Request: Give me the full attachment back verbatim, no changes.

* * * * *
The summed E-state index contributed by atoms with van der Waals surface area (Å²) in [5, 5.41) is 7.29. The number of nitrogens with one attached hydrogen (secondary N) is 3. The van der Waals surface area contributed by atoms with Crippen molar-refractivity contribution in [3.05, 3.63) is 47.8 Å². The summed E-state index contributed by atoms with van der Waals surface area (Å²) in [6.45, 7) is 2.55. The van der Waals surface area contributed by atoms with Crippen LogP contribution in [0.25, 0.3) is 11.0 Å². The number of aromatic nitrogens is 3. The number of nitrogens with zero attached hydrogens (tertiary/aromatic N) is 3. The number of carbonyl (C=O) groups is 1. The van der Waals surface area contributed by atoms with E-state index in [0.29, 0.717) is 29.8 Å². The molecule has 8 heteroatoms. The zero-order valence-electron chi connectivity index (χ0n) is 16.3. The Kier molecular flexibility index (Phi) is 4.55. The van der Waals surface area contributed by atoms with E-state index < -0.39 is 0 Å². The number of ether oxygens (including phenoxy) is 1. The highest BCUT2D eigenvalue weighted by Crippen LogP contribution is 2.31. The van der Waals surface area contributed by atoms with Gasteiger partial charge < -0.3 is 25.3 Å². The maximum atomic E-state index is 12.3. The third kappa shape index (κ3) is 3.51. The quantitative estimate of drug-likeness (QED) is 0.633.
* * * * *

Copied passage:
The summed E-state index contributed by atoms with van der Waals surface area (Å²) in [5, 5.41) is 7.29. The number of nitrogens with one attached hydrogen (secondary N) is 3. The van der Waals surface area contributed by atoms with Crippen molar-refractivity contribution in [3.05, 3.63) is 47.8 Å². The summed E-state index contributed by atoms with van der Waals surface area (Å²) in [6.45, 7) is 2.55. The van der Waals surface area contributed by atoms with Crippen LogP contribution in [0.25, 0.3) is 11.0 Å². The number of aromatic nitrogens is 3. The number of nitrogens with zero attached hydrogens (tertiary/aromatic N) is 3. The number of carbonyl (C=O) groups is 1. The van der Waals surface area contributed by atoms with E-state index in [0.29, 0.717) is 29.8 Å². The molecule has 8 heteroatoms. The zero-order valence-electron chi connectivity index (χ0n) is 16.3. The Kier molecular flexibility index (Phi) is 4.55. The van der Waals surface area contributed by atoms with E-state index < -0.39 is 0 Å². The number of ether oxygens (including phenoxy) is 1. The highest BCUT2D eigenvalue weighted by Crippen LogP contribution is 2.31. The van der Waals surface area contributed by atoms with Gasteiger partial charge < -0.3 is 25.3 Å². The maximum atomic E-state index is 12.3. The third kappa shape index (κ3) is 3.51. The quantitative estimate of drug-likeness (QED) is 0.633.